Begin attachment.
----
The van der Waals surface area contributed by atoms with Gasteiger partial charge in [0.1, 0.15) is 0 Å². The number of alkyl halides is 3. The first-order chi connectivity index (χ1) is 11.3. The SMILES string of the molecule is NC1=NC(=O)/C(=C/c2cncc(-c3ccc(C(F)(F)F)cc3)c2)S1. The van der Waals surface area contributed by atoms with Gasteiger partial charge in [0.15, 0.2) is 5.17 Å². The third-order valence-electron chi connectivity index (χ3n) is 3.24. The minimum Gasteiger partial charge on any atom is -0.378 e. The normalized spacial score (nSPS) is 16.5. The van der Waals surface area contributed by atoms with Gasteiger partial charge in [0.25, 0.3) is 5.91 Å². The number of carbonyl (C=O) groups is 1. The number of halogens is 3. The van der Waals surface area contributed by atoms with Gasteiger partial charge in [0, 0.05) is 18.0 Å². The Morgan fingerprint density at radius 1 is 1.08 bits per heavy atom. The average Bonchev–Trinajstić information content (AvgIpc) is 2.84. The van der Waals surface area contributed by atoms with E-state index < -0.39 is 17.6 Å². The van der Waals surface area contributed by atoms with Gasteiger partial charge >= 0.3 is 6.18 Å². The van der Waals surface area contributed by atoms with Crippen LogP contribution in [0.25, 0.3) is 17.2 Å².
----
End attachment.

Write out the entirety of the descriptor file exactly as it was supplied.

The van der Waals surface area contributed by atoms with Gasteiger partial charge in [0.1, 0.15) is 0 Å². The number of alkyl halides is 3. The first-order chi connectivity index (χ1) is 11.3. The SMILES string of the molecule is NC1=NC(=O)/C(=C/c2cncc(-c3ccc(C(F)(F)F)cc3)c2)S1. The van der Waals surface area contributed by atoms with Gasteiger partial charge in [0.15, 0.2) is 5.17 Å². The third-order valence-electron chi connectivity index (χ3n) is 3.24. The minimum Gasteiger partial charge on any atom is -0.378 e. The normalized spacial score (nSPS) is 16.5. The van der Waals surface area contributed by atoms with Gasteiger partial charge in [0.25, 0.3) is 5.91 Å². The number of carbonyl (C=O) groups is 1. The number of halogens is 3. The van der Waals surface area contributed by atoms with Gasteiger partial charge in [0, 0.05) is 18.0 Å². The Morgan fingerprint density at radius 1 is 1.08 bits per heavy atom. The average Bonchev–Trinajstić information content (AvgIpc) is 2.84. The van der Waals surface area contributed by atoms with E-state index < -0.39 is 17.6 Å². The van der Waals surface area contributed by atoms with Gasteiger partial charge >= 0.3 is 6.18 Å². The van der Waals surface area contributed by atoms with Crippen LogP contribution in [0.25, 0.3) is 17.2 Å².